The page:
Teen Violence Causes

It is difficult to pinpoint teen violence causes but there are some warning signs. This article has a list of reasons teenagers may commit violent acts, explains what may cause youth to become violent, and offers risk factors for children that may become involved in teen violence.

Teen violence has become an increasing concern as more teens become victims or perpetrators of teen violence. Teen violence occurs for a number of reasons, and is usually the result of a number of factors in a teen’s life, background, and personality. There is usually not a good way to predict which teens will become violent or find specific teen violence causes, but knowing some of the causes of teen violence may help parents and other adults help teens who are at risk.

Teens may commit violent acts for many reasons:

  • Feeling frustration or anger, and not knowing how to cope
  • Thinking violence is the only answer to their problems
  • Trying to control or manipulate others or get something they want
  • To get back at someone who hurt them or hurt someone they care about

Essentially, these violent actions are a result of teens not having good ways to cope with their emotions or deal with other people. They have learned violent ways of reacting to their problems, but they can still learn better skills for coping with challenges.

There are some factors that put teens more at risk of becoming violent, but not all teens in these situations become violent, and some teens become violent without belonging to at-risk groups. This is not all the teen violence causes possible.

Teens are more likely to engage in violent behavior if they are exposed to:

  • Negative peer pressure
  • A need for respect or attention
  • Feelings of low self worth
  • Feeling rejected by peers
  • Childhood abuse or neglect
  • Being the victim of violence
  • Witnessing violence in their homes or community, or in the media
  • Having easy access to weapons
  • A history of aggression

The causes of teen violence often have roots in childhood and adolescence. Children and pre-teens may be exposed to situations that increase their risk of being violent or being the victim of violence as a teen. Being male is a risk factor as well, since more males than females are injured or killed in teen violence.

Those who commit violent acts as teens, were more likely as children to:

  • Have committed other crimes
  • Have engaged in drug, alcohol, or other substance abuse
  • Have parents who were violent or engaged in criminal behavior
  • Come from lower socioeconomic groups, or live in poverty
  • Have psychological problems
  • Have discipline at home that is too harsh, too lax, or inconsistent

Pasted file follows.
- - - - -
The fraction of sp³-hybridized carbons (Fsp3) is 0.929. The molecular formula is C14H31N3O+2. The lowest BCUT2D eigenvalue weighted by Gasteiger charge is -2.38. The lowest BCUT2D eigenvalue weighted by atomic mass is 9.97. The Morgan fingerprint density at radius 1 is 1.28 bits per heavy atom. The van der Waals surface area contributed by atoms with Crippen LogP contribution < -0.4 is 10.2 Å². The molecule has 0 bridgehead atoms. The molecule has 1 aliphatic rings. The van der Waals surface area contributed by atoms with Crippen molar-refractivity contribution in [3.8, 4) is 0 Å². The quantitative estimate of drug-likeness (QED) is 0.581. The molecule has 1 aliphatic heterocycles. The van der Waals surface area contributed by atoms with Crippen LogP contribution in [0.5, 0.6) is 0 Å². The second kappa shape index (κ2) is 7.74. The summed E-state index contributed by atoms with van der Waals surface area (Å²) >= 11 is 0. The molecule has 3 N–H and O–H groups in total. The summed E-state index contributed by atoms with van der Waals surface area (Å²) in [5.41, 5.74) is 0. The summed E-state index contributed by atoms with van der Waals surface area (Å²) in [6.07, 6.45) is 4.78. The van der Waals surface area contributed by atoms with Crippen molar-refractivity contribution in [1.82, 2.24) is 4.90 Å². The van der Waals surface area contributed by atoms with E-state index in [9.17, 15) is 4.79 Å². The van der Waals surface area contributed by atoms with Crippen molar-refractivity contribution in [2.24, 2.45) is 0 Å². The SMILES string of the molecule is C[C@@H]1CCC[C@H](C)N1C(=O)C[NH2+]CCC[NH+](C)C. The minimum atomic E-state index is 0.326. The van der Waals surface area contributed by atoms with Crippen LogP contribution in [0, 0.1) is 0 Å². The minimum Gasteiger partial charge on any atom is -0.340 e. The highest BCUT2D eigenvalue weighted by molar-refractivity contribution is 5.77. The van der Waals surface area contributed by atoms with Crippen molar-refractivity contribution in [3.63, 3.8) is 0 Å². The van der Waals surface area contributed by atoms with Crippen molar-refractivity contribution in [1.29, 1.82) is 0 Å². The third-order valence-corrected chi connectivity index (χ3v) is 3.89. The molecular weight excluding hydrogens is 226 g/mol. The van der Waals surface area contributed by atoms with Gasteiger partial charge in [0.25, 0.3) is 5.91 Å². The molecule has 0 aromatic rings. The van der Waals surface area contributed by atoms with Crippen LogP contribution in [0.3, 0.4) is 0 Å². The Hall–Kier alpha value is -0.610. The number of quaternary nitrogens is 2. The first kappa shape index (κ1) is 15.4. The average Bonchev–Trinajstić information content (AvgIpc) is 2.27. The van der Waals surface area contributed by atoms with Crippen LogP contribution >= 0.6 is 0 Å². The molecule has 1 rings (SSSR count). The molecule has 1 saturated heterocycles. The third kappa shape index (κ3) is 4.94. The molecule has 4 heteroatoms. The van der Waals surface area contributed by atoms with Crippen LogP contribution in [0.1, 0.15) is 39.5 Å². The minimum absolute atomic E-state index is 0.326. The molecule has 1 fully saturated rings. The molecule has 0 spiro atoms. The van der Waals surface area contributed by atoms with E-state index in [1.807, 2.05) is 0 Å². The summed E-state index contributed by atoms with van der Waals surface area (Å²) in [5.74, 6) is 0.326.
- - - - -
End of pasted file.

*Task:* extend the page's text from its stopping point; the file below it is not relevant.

• Have a poor relationship with their parents
  • Have ties to gangs or other negative peer influences
  • Be exposed to violence on television
  • Do poorly in school 
  • Come from a broken home
  • Be abused or neglected
  • Be dishonest

Studies suggest that adolescents have slightly different risk factors than children that make them more likely to become involved in teen violence. In adolescence, risk factors for violence as a teen include:

  • Ties to gangs or other negative peer groups, and lacking ties to positive peer groups
  • Involvement in other criminal activity
  • Psychological conditions
  • Poor relationships with parents
  • Harsh, lax, or inconsistent discipline at home
  • Being male
  • Poor performance in school
  • Being from a neighborhood suffering from crime, drugs, and disorganization
  • Parents who are involved in criminal behaviors
  • Negative attitudes toward society
  • A broken home
  • Low income or poverty
  • Abuse or violence at home
  • Substance abuse

The more of these risk factors a young person has, the more likely they are to be violent as a teen, though individuals with multiple risk factors may still not become violent. These teen violence causes give you an idea of what to look for.

Teen violence sometimes also depends on situational factors. A situation is more likely to become violent if there is demeaning or taunting behavior or other provocations, or if a gun is present.

Teens from minority groups are at an increased risk for being the victims of teen violence. Being from a minority group does not make a person inherently more likely to be violent and it not one of the teen violence causes. Violence is often a product of living in environments with poverty, drugs, gangs, and other risk factors present, and minority groups are more likely to live in such conditions due to their socioeconomic status.

There is a great deal of debate over the influence of violent media, such as television, movies, music, video games, and the Internet, on teen violence. Studies have shown that violent media does seem to increase aggression in young people, though the long-term effects of this increased aggression are still being debated.

Pre-teens and teens who have multiple risk factors for teen violence may benefit from interventions, especially those designed to help them manage their emotions, develop good social skills, be interested and involved with school, and make plans for the future. These skills help teens avoid situations where they may become involved in teen violence.


United States Department of Health and Human Services, Substance Abuse and Mental Health Services Administration, National Mental Health Information Center, “What you Need to Know About Youth Violence Prevention,” 2002 [available online].

American Psychological Association, APA Help Center, “Warning Signs of Youth Violence” [available online].

Related Article: Teenage Violence Prevention >>